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RE: [techs] text euiqvalents in links

From: John M Slatin <john_slatin@austin.utexas.edu>
Date: Tue, 30 Mar 2004 09:30:17 -0600
Message-ID: <C46A1118E0262B47BD5C202DA2490D1A0183AD24@MAIL02.austin.utexas.edu>
To: "Michael Cooper" <michaelc@watchfire.com>, "WAI GL" <w3c-wai-gl@w3.org>

Thanks, Michael.  Yes, you're outlined the situation I'm thinking of.
For an example, see http://www.utexas.edu.  The links under Spotlights
and News are duplicated in this way; the duplicaiton is forced, in part,
by the fact that the page is laid out with tables, with the graphical
image and the text in adjacent cells.  The anchor can't bridge the
cells, and of course they can't put empty alt on a graphical link; the
alt text and the screen text have to replicate each other to avoid
having links with different text point to the identical target; In other
words, they've tried hard to do the right thing; the initial decision to
go with layout tables led to the impasse.  And they made *that* decision
because, at the time (late 2001-2002), support for CSS positioning was
even spottier than it is now.  Ripple effects...


"Good design is accessible design." 
Please note our new name and URL!
John Slatin, Ph.D.
Director, Accessibility Institute
University of Texas at Austin
FAC 248C
1 University Station G9600
Austin, TX 78712
ph 512-495-4288, f 512-495-4524
email jslatin@mail.utexas.edu
web http://www.utexas.edu/research/accessibility/


-----Original Message-----
From: w3c-wai-gl-request@w3.org [mailto:w3c-wai-gl-request@w3.org] On
Behalf Of Michael Cooper
Sent: Tuesday, March 30, 2004 9:23 am
Subject: RE: [techs] text euiqvalents in links

I think the case John is talking about happens most often when authors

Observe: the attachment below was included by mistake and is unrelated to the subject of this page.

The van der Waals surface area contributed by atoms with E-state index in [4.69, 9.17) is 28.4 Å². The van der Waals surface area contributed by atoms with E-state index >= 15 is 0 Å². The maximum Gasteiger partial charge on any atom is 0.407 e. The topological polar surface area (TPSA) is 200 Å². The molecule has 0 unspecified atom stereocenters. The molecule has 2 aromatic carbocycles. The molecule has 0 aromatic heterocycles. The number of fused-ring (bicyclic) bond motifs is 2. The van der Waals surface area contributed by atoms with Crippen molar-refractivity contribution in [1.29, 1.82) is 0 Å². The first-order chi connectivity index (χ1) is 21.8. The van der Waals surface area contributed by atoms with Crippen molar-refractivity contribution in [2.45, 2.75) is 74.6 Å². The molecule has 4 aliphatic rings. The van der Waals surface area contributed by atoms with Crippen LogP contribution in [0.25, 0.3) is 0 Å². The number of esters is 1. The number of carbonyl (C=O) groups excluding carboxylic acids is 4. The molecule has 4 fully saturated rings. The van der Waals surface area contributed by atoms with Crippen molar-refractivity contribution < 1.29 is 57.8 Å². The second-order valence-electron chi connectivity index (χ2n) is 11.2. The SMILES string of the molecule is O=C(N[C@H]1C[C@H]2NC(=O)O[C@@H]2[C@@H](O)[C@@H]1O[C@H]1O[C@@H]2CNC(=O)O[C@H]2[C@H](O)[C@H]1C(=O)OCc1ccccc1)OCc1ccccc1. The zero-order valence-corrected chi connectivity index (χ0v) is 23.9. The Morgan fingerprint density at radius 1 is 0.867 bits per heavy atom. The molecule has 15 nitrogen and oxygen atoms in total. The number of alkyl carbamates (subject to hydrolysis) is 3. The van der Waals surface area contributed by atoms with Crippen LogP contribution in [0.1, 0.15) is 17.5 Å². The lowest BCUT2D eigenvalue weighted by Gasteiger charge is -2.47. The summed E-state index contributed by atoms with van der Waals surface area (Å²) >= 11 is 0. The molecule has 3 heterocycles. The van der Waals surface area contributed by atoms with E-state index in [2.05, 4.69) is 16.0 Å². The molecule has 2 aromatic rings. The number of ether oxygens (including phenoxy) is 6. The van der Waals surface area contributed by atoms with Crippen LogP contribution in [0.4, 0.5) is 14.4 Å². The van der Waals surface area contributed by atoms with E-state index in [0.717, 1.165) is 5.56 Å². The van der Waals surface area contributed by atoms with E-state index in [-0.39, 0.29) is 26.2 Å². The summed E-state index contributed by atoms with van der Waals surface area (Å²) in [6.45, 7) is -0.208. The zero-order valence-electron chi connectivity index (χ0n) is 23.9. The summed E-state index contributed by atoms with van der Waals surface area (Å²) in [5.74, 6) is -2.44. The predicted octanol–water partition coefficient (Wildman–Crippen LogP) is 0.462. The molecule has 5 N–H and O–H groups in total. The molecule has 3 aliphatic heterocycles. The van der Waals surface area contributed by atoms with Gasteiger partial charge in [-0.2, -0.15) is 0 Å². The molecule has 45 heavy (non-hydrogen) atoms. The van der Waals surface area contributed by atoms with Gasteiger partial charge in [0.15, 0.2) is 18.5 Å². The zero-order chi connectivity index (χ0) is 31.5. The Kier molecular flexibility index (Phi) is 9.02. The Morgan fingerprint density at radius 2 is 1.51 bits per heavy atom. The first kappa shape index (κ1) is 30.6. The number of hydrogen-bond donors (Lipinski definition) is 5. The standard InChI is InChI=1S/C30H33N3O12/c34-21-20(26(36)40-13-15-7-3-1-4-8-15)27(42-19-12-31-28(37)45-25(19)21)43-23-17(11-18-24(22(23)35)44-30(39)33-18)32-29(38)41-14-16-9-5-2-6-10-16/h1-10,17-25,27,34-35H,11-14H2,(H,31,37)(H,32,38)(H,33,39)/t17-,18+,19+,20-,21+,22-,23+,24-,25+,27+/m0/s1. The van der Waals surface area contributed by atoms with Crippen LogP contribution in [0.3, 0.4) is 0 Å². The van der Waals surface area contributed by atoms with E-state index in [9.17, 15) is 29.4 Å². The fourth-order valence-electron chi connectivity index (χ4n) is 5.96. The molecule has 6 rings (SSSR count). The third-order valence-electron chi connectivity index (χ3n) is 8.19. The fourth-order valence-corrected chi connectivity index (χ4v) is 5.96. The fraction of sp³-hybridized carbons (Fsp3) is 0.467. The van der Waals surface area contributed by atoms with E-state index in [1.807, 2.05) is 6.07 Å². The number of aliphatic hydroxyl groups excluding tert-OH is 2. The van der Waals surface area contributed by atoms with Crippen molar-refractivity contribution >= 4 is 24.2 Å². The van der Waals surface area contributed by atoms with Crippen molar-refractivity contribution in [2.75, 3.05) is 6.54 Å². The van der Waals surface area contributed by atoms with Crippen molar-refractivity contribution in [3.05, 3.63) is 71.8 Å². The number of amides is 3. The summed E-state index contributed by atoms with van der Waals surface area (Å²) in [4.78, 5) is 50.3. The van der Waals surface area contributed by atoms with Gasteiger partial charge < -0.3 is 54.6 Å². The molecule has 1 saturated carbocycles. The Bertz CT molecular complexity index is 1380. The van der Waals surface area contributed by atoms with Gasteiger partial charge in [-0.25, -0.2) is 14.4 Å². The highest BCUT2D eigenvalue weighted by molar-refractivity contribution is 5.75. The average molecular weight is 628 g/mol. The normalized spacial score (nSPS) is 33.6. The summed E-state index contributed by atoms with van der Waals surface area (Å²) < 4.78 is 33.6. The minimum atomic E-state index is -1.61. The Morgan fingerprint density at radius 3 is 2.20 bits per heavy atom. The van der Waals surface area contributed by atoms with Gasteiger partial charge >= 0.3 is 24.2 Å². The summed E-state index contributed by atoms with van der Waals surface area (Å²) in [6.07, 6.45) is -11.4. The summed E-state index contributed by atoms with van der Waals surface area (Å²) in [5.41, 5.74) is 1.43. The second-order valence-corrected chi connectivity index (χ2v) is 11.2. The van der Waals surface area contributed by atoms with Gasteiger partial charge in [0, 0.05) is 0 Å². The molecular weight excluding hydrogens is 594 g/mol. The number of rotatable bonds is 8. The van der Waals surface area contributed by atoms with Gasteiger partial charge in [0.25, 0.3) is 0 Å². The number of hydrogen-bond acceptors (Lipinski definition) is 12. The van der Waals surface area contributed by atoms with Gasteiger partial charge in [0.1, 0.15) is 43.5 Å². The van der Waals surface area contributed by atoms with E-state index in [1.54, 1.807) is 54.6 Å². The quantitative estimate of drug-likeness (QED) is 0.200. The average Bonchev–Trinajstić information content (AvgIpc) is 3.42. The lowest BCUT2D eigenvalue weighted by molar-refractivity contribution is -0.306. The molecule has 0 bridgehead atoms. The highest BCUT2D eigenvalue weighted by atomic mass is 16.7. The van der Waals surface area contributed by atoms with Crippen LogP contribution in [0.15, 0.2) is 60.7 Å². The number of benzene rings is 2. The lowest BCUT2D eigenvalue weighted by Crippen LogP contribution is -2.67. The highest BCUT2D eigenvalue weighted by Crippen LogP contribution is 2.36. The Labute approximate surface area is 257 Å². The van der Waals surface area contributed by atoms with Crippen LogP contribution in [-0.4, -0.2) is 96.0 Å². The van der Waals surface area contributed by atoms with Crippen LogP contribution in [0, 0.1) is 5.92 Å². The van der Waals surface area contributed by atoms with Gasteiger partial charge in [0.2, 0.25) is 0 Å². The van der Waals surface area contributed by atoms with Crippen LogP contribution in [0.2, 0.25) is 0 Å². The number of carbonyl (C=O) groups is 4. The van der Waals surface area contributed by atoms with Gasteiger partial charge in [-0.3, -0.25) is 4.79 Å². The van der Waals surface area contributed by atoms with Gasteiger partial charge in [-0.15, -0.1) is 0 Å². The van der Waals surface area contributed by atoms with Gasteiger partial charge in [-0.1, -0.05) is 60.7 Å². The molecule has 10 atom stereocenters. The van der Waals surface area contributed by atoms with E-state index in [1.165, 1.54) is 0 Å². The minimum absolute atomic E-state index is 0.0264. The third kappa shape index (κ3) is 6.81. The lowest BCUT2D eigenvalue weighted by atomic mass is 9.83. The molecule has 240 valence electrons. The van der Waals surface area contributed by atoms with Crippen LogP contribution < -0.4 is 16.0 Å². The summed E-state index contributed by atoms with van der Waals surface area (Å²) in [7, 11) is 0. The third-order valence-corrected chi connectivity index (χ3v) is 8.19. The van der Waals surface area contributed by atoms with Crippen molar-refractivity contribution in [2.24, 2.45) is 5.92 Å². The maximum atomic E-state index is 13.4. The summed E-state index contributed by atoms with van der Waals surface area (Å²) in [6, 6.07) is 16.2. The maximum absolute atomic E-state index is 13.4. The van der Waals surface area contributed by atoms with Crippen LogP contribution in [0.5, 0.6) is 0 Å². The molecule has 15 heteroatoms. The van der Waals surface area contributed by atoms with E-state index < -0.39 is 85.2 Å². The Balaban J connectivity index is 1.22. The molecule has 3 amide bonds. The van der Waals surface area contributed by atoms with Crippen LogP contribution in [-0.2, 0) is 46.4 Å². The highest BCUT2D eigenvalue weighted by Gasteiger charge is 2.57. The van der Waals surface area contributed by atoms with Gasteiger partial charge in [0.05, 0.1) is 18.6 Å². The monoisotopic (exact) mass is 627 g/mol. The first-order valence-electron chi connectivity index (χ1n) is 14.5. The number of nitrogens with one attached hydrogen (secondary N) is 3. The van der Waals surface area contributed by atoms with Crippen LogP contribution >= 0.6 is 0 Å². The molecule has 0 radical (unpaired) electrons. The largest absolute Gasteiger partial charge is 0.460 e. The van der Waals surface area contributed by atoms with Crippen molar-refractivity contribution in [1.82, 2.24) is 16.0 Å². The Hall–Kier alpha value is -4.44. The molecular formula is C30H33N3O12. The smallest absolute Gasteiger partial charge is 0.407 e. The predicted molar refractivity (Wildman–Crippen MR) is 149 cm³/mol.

want a little graphical thing beside a link. For instance:

<a href="next.html"><img src="arrow.gif" alt="Next page"></a> <a
href="next.html">Next page</a>

Visually, this creates a little arrow beside your link and reinforces
it. But for non-graphical browsers it does result in two links to the
same destination with the same link text, and I think it would be
terrifically annoying. 

Our techinques would require that there be alt text for the image in the
first link because that link needs its destination explained, so you
can't put in null alt text and hope that fixes the problem. The better
solution is, as John said, to put both the image and the text in the
same link, then set the image to null alt text, e.g., 

<a href="next.html"><img src="arrow.gif" alt=""> Next page</a>

The problem with this for graphical designers is that the hyperlink
underline will be there between the image and the text, and they don't
like the look. The best solution I know to that issue is to build
whitespace padding into the image, then not to put a space between the
image and the rest of the text in the link.

It does seem to me that in principle user agents could detect this type
of duplicate link and only present it once, as Chris suggests. But
really that's a correction for author misbehaviour, and I'd rather see
the guideline imposed on the author rather than the user agent in this
case. This kind of duplicate link creates all kinds of messiness on
pages which authors should be encouraged to avoid.


> -----Original Message-----
> From: Chris Ridpath [mailto:chris.ridpath@utoronto.ca]
> Sent: Tuesday, March 30, 2004 10:01 AM
> To: John M Slatin; WAI GL
> Subject: Re: [techs] text euiqvalents in links
> Is this a user agent issue? Should the screen readers be
> smart enough to
> avoid repeating duplicate link text?
> If we tell authors to not repeat link text in the ALT or
> TITLE is this for
> all links or just when there are a large number of them?
> Chris
> ----- Original Message -----
> From: "John M Slatin" <john_slatin@austin.utexas.edu>
> To: "Charles McCathieNevile" <charles@w3.org>; "WAI GL" 
> <w3c-wai-gl@w3.org>
> Sent: Monday, March 29, 2004 5:36 PM
> Subject: RE: [techs] text euiqvalents in links
> >
> > I tend to prefer putting both the <img> and the text inside
> the anchor
> > and setting alt="".  This is the best way I've found for
> avoiding the
> > unnecessary repetion of link text in a screen reader.
> (Chris notes that
> > some of the methods he lists make the link audible "only
> twice."  That
> > "only" is fine for pages that have only one or two such
> links; but if
> > there are 20 or 30 of them the repetition becomes really
> burdensome-- it
> > can double the length of time quired to listen to the page.
> >
> > John
> >
Received on Tuesday, 30 March 2004 10:31:01 UTC

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